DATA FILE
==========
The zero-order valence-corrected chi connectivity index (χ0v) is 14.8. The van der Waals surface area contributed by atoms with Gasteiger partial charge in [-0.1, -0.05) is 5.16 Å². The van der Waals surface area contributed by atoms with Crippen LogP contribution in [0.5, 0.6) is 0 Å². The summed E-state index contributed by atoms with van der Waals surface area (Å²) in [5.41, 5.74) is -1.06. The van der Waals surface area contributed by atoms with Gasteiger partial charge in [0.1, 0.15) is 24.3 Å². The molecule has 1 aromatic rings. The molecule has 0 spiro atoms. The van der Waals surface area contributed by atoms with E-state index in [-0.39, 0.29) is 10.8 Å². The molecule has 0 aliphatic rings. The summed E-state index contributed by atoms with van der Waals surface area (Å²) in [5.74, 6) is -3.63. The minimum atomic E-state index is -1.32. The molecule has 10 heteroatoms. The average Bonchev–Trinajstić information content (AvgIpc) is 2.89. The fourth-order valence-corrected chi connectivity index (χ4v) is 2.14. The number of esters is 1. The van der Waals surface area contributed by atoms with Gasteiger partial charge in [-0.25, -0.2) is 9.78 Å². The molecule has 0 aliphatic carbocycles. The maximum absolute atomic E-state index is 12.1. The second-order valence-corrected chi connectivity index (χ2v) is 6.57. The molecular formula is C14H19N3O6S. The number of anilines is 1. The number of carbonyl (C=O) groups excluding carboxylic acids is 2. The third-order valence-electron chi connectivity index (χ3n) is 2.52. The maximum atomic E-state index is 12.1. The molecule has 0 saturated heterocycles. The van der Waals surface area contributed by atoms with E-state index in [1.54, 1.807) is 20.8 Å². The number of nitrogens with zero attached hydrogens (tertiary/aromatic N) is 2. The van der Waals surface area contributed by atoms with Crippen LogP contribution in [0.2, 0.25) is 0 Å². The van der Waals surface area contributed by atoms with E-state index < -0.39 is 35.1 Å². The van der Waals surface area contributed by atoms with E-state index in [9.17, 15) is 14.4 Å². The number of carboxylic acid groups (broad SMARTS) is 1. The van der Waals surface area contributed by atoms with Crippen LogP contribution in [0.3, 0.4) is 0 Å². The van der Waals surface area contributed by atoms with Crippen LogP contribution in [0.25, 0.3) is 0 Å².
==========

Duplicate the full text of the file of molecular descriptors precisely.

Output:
The zero-order valence-corrected chi connectivity index (χ0v) is 14.8. The van der Waals surface area contributed by atoms with Gasteiger partial charge in [-0.1, -0.05) is 5.16 Å². The van der Waals surface area contributed by atoms with Crippen LogP contribution in [0.5, 0.6) is 0 Å². The summed E-state index contributed by atoms with van der Waals surface area (Å²) in [5.41, 5.74) is -1.06. The van der Waals surface area contributed by atoms with Gasteiger partial charge in [0.1, 0.15) is 24.3 Å². The molecule has 1 aromatic rings. The molecule has 0 spiro atoms. The van der Waals surface area contributed by atoms with E-state index in [-0.39, 0.29) is 10.8 Å². The molecule has 0 aliphatic rings. The summed E-state index contributed by atoms with van der Waals surface area (Å²) in [5.74, 6) is -3.63. The minimum atomic E-state index is -1.32. The molecule has 10 heteroatoms. The average Bonchev–Trinajstić information content (AvgIpc) is 2.89. The fourth-order valence-corrected chi connectivity index (χ4v) is 2.14. The number of esters is 1. The van der Waals surface area contributed by atoms with Gasteiger partial charge in [-0.25, -0.2) is 9.78 Å². The molecule has 0 aliphatic carbocycles. The maximum absolute atomic E-state index is 12.1. The second-order valence-corrected chi connectivity index (χ2v) is 6.57. The molecular formula is C14H19N3O6S. The number of anilines is 1. The number of carbonyl (C=O) groups excluding carboxylic acids is 2. The third-order valence-electron chi connectivity index (χ3n) is 2.52. The maximum atomic E-state index is 12.1. The molecule has 0 saturated heterocycles. The van der Waals surface area contributed by atoms with E-state index in [1.54, 1.807) is 20.8 Å². The number of nitrogens with zero attached hydrogens (tertiary/aromatic N) is 2. The van der Waals surface area contributed by atoms with Crippen LogP contribution in [0.2, 0.25) is 0 Å². The van der Waals surface area contributed by atoms with E-state index < -0.39 is 35.1 Å². The van der Waals surface area contributed by atoms with E-state index in [9.17, 15) is 14.4 Å². The number of carboxylic acid groups (broad SMARTS) is 1. The van der Waals surface area contributed by atoms with Crippen LogP contribution in [0.3, 0.4) is 0 Å². The van der Waals surface area contributed by atoms with Crippen LogP contribution in [0.25, 0.3) is 0 Å².